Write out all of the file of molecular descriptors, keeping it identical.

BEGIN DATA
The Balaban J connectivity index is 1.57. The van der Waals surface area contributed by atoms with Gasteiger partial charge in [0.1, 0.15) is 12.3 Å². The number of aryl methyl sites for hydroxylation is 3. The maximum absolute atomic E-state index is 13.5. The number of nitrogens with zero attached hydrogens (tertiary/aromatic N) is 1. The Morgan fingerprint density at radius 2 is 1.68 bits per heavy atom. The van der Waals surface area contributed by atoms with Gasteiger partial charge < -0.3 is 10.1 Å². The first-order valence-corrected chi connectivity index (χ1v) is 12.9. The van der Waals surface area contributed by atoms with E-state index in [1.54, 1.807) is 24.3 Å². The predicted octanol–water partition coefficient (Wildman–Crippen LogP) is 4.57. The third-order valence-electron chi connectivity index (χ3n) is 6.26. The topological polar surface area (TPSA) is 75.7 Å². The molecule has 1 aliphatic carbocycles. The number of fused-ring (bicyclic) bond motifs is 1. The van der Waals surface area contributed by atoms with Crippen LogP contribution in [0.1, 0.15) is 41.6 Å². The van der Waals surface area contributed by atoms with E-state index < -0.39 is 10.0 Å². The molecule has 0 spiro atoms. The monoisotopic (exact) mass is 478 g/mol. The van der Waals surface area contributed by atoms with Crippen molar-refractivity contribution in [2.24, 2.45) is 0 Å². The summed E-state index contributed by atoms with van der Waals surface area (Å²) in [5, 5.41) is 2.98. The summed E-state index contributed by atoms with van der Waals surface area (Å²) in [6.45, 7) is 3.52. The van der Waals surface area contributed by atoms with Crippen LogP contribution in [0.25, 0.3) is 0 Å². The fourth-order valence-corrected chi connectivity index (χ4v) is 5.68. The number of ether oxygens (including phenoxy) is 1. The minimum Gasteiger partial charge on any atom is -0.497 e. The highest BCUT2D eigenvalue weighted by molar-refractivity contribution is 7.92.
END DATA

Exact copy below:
The Balaban J connectivity index is 1.57. The van der Waals surface area contributed by atoms with Gasteiger partial charge in [0.1, 0.15) is 12.3 Å². The number of aryl methyl sites for hydroxylation is 3. The maximum absolute atomic E-state index is 13.5. The number of nitrogens with zero attached hydrogens (tertiary/aromatic N) is 1. The Morgan fingerprint density at radius 2 is 1.68 bits per heavy atom. The van der Waals surface area contributed by atoms with Gasteiger partial charge < -0.3 is 10.1 Å². The first-order valence-corrected chi connectivity index (χ1v) is 12.9. The van der Waals surface area contributed by atoms with E-state index in [1.54, 1.807) is 24.3 Å². The predicted octanol–water partition coefficient (Wildman–Crippen LogP) is 4.57. The third-order valence-electron chi connectivity index (χ3n) is 6.26. The topological polar surface area (TPSA) is 75.7 Å². The molecule has 1 aliphatic carbocycles. The number of fused-ring (bicyclic) bond motifs is 1. The van der Waals surface area contributed by atoms with Crippen LogP contribution in [0.1, 0.15) is 41.6 Å². The van der Waals surface area contributed by atoms with E-state index < -0.39 is 10.0 Å². The molecule has 0 spiro atoms. The monoisotopic (exact) mass is 478 g/mol. The van der Waals surface area contributed by atoms with Crippen molar-refractivity contribution in [2.24, 2.45) is 0 Å². The summed E-state index contributed by atoms with van der Waals surface area (Å²) in [5, 5.41) is 2.98. The summed E-state index contributed by atoms with van der Waals surface area (Å²) in [6.45, 7) is 3.52. The van der Waals surface area contributed by atoms with Crippen LogP contribution in [0.25, 0.3) is 0 Å². The fourth-order valence-corrected chi connectivity index (χ4v) is 5.68. The number of ether oxygens (including phenoxy) is 1. The minimum Gasteiger partial charge on any atom is -0.497 e. The highest BCUT2D eigenvalue weighted by molar-refractivity contribution is 7.92.